High-quality human epidemiological data can be difficult to obtain and align with toxicological data. When high quality epidemiology data are available, they may be useful in identifying environmental chemicals with associations to adverse human health effects. When the human data available are not of sufficient quality to be used alone, they may be used in combination with other existing data to establish scientific confidence in NAMs (Krishna et al. 2021).

Data from studies of human volunteers are available for some endpoints, such as skin sensitization. Hazard and potency results for reference chemicals obtained from defined approaches for skin sensitization were compared to curated human and local lymph node assay (LLNA) data (Hoffmann et al. 2018; Kleinstreuer et al. 2018). It was demonstrated that the defined approaches, comprised of in silico, in chemico, and/or in vitro models, were more predictive (76–85%) of the human hazard data than the mouse-based LLNA (74%) when predicting whether or not a chemical will cause skin sensitization. The results also showed that, for predicting three human potency classes, the non-animal defined approaches performed at 55 percent to 69 percent whereas the mouse-based LLNA was predictive 59 percent of the time. OECD Guideline 497 was the first guideline to include a comprehensive curation of human reference data set to support the demonstration that defined approaches were superior to the animal method when compared to the human data (OECD 2021a).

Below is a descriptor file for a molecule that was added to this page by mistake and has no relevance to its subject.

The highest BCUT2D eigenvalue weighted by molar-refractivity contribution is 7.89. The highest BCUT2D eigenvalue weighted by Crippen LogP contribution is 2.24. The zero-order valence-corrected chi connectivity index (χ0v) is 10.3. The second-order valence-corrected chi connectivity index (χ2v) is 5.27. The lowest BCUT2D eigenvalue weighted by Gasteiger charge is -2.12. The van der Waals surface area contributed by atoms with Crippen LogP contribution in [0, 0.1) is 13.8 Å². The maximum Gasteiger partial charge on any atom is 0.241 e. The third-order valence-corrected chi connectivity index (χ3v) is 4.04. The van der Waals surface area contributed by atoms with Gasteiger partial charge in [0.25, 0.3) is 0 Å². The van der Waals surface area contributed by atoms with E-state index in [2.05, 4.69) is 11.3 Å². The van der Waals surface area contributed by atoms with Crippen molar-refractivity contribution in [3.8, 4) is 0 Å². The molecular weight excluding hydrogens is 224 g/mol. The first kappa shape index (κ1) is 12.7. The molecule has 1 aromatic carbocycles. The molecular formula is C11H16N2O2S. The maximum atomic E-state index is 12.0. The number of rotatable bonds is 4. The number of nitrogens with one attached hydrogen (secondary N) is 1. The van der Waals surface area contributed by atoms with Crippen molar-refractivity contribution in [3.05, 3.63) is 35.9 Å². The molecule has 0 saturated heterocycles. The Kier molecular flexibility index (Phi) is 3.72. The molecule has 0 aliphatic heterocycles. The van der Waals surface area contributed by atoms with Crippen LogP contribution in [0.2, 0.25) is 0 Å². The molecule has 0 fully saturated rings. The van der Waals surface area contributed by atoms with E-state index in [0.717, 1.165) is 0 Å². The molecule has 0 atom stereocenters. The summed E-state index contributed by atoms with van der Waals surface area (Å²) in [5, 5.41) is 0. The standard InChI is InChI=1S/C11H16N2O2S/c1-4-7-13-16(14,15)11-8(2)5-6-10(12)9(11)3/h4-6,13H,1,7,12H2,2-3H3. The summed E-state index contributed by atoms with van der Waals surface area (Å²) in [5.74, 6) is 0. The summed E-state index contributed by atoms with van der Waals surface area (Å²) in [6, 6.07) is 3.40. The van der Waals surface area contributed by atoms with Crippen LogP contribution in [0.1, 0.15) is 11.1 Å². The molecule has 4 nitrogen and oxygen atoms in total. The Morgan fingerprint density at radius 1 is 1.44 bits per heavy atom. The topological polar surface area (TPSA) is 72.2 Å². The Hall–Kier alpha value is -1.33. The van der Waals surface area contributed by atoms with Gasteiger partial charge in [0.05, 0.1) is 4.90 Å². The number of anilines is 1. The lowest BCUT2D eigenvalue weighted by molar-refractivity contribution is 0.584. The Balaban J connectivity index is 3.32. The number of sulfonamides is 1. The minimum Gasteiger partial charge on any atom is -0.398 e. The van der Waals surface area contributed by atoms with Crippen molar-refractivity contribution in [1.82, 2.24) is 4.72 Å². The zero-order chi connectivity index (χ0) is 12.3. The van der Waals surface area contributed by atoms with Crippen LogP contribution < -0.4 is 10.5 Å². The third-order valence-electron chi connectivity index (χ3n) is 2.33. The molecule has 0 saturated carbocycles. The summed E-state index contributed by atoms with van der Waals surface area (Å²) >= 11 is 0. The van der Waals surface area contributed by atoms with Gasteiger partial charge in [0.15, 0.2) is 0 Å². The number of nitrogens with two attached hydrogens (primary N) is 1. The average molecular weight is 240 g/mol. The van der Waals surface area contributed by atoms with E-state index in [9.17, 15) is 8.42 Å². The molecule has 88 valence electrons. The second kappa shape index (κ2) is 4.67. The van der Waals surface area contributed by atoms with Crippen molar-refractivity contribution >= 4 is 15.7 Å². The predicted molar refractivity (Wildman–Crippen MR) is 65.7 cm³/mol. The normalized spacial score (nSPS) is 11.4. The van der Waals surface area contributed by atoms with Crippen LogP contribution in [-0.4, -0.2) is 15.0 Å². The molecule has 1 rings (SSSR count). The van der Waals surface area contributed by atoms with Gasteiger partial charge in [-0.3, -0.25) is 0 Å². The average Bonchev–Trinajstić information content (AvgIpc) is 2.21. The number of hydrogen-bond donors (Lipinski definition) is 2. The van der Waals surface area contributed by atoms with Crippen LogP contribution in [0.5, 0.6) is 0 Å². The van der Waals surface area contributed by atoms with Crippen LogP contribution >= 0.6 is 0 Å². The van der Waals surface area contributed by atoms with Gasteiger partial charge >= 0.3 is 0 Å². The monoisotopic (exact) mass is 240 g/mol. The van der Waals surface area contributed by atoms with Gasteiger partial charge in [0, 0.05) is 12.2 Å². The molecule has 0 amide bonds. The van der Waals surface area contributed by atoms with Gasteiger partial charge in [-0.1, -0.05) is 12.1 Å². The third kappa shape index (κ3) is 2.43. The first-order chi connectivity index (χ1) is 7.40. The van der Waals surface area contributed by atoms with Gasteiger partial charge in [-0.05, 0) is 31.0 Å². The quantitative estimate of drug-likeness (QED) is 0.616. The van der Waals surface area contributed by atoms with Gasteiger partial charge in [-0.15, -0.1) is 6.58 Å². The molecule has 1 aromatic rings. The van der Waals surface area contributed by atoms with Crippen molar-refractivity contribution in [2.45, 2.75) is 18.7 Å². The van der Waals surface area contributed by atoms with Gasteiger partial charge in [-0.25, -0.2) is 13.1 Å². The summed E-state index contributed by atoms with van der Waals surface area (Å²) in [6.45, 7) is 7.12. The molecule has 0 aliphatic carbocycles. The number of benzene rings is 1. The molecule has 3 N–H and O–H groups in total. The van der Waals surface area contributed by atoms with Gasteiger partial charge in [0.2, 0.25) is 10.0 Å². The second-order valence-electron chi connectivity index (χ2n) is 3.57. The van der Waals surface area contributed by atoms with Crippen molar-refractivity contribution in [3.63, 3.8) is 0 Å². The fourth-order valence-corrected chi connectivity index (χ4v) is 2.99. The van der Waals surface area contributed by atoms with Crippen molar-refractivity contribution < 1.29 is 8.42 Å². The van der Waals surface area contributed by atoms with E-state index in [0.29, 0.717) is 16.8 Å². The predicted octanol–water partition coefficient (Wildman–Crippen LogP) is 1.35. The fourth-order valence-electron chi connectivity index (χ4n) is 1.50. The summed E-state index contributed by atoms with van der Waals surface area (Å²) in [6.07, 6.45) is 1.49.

Technical characterization

Technical characterization of NAMs is conducted to ensure a NAM is high quality and robust. Below, we examine relevant considerations of technical characterization, namely the evaluation of accuracy, reproducibility, transferability (where applicable), applicability domain, associated reference chemicals and controls, and limits of detection and quantification. Some of these points have been recently discussed for the assessment of inhalation toxicity NAMs in Petersen et al (2021a, b) and, more recently and with a broader applicability, in Petersen et al. (2022). The authors published a framework to add measurement quality features to in vitro and in chemico NAMs (including conceptual evaluation of the assay, intra-laboratory evaluation, statistical data analysis and reporting, and, on a case-by-case basis, inter-laboratory evaluation), to ensure that sources of variability are identified and mitigated (Petersen et al. 2022).